CPT – Carrier Paid To. It is similar to FCA, except that the seller must pay for transportation.

CIP  – Carriage and Insurance Paid to. This is similar to CPT, except that it also requires the seller to pay for insurance covering loss or damage to the goods while they are being transported.

DAT Delivery at Terminal. This is one of the two new terms. It means that the seller has accomplished the delivery when the goods, once unloaded from the arriving means of transport – whether vessel, aircraft, truck, train or pipeline – are placed at the disposal of the buyer at the specified terminal at the port or destination specified in the contract of sale. 

DAP Delivery at Place. This is the other new term. It is similar to DAT, except that delivery can be accomplished at any place mutually agreed upon.

DDP Delivered Duty Paid. It is similar to DAP and DAT except that if it’s an international sale, the seller is required to arrange import clearance and pay any Customs duties.


FAS – Free Alongside Ship. The seller completes its responsibility to the buyer once the goods are placed alongside a vessel at a port named by the buyer.

FOB – Free on board. This is similar to FAS, except that the seller is responsible for the loading of the goods.

CFR – Cost and Freight. This gives the seller the additional responsibility of paying for the waterborne transportation. However, it does not necessarily designate the port from which the goods are to be shipped, so the buyer has to negotiate that with the seller if it wants to include the port.

CIF – Cost Insurance and Freight. This is similar to CFR, except that the seller is also responsible for buying insurance. It’s also similar CIP, except that CIF only applies to marine transportation.

The four terms that have been dropped are DAF – Delivered at Frontier; DES – Delivered Ex Ship, DEQ – Delivered Ex Quay; and DDU —  Delivered Duty Unpaid. DEQ was replaced by DAT; the others were replaced by DAP.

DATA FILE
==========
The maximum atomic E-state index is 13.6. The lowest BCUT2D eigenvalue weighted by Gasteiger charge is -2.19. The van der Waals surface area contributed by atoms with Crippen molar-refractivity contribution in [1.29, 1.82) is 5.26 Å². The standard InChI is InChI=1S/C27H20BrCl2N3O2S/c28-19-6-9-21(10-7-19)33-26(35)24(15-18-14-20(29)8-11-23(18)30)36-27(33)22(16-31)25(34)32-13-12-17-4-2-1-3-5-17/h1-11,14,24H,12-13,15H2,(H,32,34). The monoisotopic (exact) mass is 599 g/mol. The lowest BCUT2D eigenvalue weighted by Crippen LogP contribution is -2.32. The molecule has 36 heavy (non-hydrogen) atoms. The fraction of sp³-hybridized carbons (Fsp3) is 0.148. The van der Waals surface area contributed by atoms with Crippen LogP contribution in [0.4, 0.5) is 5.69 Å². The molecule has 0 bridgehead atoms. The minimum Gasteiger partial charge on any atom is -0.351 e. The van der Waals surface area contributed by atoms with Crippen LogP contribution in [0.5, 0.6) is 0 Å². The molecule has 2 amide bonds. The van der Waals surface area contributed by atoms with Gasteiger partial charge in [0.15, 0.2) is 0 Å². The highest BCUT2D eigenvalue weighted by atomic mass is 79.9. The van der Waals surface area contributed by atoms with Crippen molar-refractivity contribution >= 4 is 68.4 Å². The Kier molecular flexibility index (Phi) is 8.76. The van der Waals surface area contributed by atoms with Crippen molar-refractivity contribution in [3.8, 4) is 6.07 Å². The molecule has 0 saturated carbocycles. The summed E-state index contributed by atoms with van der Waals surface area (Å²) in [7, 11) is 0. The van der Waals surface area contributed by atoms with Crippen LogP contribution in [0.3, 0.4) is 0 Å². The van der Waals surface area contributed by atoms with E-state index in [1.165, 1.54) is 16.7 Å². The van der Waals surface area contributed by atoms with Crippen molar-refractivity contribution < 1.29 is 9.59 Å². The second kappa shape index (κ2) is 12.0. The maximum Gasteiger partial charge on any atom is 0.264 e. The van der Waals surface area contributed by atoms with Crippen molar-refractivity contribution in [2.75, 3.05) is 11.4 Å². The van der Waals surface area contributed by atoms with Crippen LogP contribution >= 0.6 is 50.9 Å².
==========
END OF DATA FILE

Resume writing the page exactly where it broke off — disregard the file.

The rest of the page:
Frank Reynolds, the U.S. representative on the 9-member ICC commission that drafted Incoterms 2010, points out that the old rules – Incoterms 2000 – can still be used after January 1. He advises buyers and sellers to stick with the old rules until you and your partner are up to speed on the changes.

Reynolds will be conducting seminars on Incoterms around the country over the next few months. Information about the seminars, including the schedule, is available here.

The International Chamber of Commerce, based in Paris, represents business groups from more than 130 countries. Its U.S. affiliate is the United States Council for International Business.

About Bill Armbruster

Bill Armbruster, the anchor for the Datamyne Blog has covered shipping and trade for 30 years as a reporter and editor with The Journal of Commerce and Shipping Digest. “I’ll be blogging on headline news and current issues in oceangoing commerce, trying to shed some light on the backstories and, wherever I can, supply some sound advice for shippers.” Write to [email protected]

The opinions expressed in this article are those of its author and do not purport to reflect the opinions or views or Descartes Datamyne. In addition, this article is for general information purposes only and it’s not intended to provide legal advice or opinions of any kind and my not be used for professional or commercial purposes. No one should act, or refrain from acting, based solely on this article without first seeking appropriate legal or other professional advice.

Date posted: October 6, 2010